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Glenn McCarthy Estate On Underwood St. - Glennlee


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I've searched quite a bit and have come up with little to nothing on the former estate of Glenn McCarthy - it sat where the Brentwood and 7575 Kirby condominiums currently are (northeast corner of Kirby and North Braeswood, right across from Jenkins' 2530 Underwood house). It was designed by Milton McGinty and completed by 1938. McCarthy bought the land from Rice Institute in 1935 and later sold it to Harold Farb in 1972. It was demolished some time between 1972 and 1977.

Other than some newspaper articles about its construction and a mention of it in the Anchorage Foundation's Braeswood: An Architectural History, there doesn't seem to be much else out there. Anyone have any information or memories?

glennlee_aerial.jpg

glennlee_topo_1967_marked.jpg

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I've searched quite a bit and have come up with little to nothing on the former estate of Glenn McCarthy - it sat where the Brentwood and 7575 Kirby condominiums currently are (northeast corner of Kirby and North Braeswood, right across from Jenkins' 2530 Underwood house). It was designed by Milton McGinty and completed by 1938. McCarthy bought the land from Rice Institute in 1935 and later sold it to Harold Farb in 1972. It was demolished some time between 1972 and 1977.

Other than some newspaper articles about its construction and a mention of it in the Anchorage Foundation's Braeswood: An Architectural History, there doesn't seem to be much else out there. Anyone have any information or memories?

glennlee_aerial.jpg

glennlee_topo_1967_marked.jpg

I remember reading an article in an older magazine somewhere many years ago that prominently featured a photograph of the McCarthy family sitting in front of their house. I believe the article was published around the time of the opening of the Shamrock Hotel. I wish I could remember the name of the magazine, I would love to see the photograph again.

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I remember reading an article in an older magazine somewhere many years ago that prominently featured a photograph of the McCarthy family sitting in front of their house. I believe the article was published around the time of the opening of the Shamrock Hotel. I wish I could remember the name of the magazine, I would love to see the photograph again.

I remember how upset some people were when the McCarthy mansion was torn down. Another loss for preservationists, at a time when preservation was struggling to be part of the local conversation. Come to think of it, it's still struggling.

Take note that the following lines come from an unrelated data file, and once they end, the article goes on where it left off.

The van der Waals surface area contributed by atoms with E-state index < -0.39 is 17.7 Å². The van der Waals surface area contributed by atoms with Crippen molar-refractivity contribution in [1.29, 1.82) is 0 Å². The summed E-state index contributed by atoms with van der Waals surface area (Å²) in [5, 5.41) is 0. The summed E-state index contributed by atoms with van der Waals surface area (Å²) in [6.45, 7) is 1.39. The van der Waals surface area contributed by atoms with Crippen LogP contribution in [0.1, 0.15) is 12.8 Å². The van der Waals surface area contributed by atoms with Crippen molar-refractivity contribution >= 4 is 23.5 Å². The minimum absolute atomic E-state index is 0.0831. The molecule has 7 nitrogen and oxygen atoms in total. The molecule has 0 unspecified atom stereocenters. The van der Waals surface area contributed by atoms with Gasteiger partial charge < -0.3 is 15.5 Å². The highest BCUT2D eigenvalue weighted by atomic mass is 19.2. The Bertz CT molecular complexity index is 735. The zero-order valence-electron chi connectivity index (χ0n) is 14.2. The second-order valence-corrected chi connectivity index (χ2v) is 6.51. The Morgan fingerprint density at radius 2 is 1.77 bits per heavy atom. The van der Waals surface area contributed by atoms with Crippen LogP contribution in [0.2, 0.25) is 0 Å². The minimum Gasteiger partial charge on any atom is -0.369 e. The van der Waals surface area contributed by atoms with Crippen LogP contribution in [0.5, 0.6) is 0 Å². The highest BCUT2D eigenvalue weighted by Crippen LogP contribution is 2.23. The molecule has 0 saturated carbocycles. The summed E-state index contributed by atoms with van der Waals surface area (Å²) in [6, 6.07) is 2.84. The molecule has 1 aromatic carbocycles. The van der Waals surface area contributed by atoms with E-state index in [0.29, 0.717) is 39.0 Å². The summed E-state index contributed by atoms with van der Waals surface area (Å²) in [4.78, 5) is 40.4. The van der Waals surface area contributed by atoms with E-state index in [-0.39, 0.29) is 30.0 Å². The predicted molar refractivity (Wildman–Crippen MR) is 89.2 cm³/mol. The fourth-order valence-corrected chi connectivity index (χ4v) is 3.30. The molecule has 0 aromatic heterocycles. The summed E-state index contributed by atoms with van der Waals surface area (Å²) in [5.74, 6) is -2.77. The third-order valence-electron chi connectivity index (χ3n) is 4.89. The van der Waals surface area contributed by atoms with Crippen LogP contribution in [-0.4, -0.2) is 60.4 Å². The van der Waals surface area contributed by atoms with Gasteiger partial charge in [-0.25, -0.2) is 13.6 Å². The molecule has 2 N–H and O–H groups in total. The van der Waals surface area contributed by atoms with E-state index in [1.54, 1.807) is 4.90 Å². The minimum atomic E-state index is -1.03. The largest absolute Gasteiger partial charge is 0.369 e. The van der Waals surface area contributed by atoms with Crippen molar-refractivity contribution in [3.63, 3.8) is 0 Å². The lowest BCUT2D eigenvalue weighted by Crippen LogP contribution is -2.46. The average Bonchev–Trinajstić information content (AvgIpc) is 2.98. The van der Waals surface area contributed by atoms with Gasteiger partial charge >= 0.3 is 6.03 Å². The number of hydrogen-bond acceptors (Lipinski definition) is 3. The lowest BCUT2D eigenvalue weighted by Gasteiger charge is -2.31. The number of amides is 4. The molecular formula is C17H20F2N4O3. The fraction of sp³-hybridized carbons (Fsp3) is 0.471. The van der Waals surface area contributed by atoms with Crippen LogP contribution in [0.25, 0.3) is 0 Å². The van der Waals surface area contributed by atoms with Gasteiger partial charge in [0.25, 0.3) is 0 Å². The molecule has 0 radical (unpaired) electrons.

I also recall hearing that a lot of the house's structural fixtures ended up at Bruce Bowen's Architectural Antiques shop on Fannin in midtown. Same story for the old Hobby family house on Main at N. Braeswood.

Edited by FilioScotia
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Never heard or read anything about that Glenn McCarthy house, what a great one. Had no idea it sat on that property. Thnx for the info. & pics. There are still a few nice old ones in that area, around the bayou. There is one short culdesac with steps to a concrete pond in the middle of it, with estates surrounding it. It faces the bayou.

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Yes - how could I forget about historicaerials! I know the Brentwood condominiums were built by 1977, so it sat there for a few years.

I assumed Farb purchased the land with the house intact (1972) and then demolished it to build the condominiums, but maybe the house was already gone. I can't find any information about where the McCarthys lived after Glennlee, or when they actually vacated it.

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The June 11, 1972 Houston Chronicle has a story titled "Glenn McCarthy Mansion, 7.5 Acres Bring $1.5 Million". Later this evening I will try to post a copy of the story and the accompanying photo of the mansion. For the record, the story indicates that the three-story home was located at 7500 Kelvin.

Kevin Jackson

Yes - how could I forget about historicaerials! I know the Brentwood condominiums were built by 1977, so it sat there for a few years.

I assumed Farb purchased the land with the house intact (1972) and then demolished it to build the condominiums, but maybe the house was already gone. I can't find any information about where the McCarthys lived after Glennlee, or when they actually vacated it.

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Most of the online biographies of Glenn McCarthy say that he and his wife moved to a modest house in a LaPorte suburb after they sold Glennlee. That material seems to come, usually, from _The Big Rich: The Rise and Fall of the Greatest Texas Oil Fortunes_, by Bryan Burrough Here's a link to a Vanity Fair article by Burrough. The article incorrectly states that Faustine Lee McCarthy was the daughter of Thomas Lee (of Link-Lee mansion fame); actually, according to the Handbook of Texas online, her father was William Lee.

Vanity Fair article

About the street name: in the Village and Southgate areas, it is KELVIN. When Maroneal curves around to line up approximately on the same axis as Kelvin Street farther north, it is KELVING, going through the old McCarthy property. Check a map and you will see. I'll bet there is an interesting story there.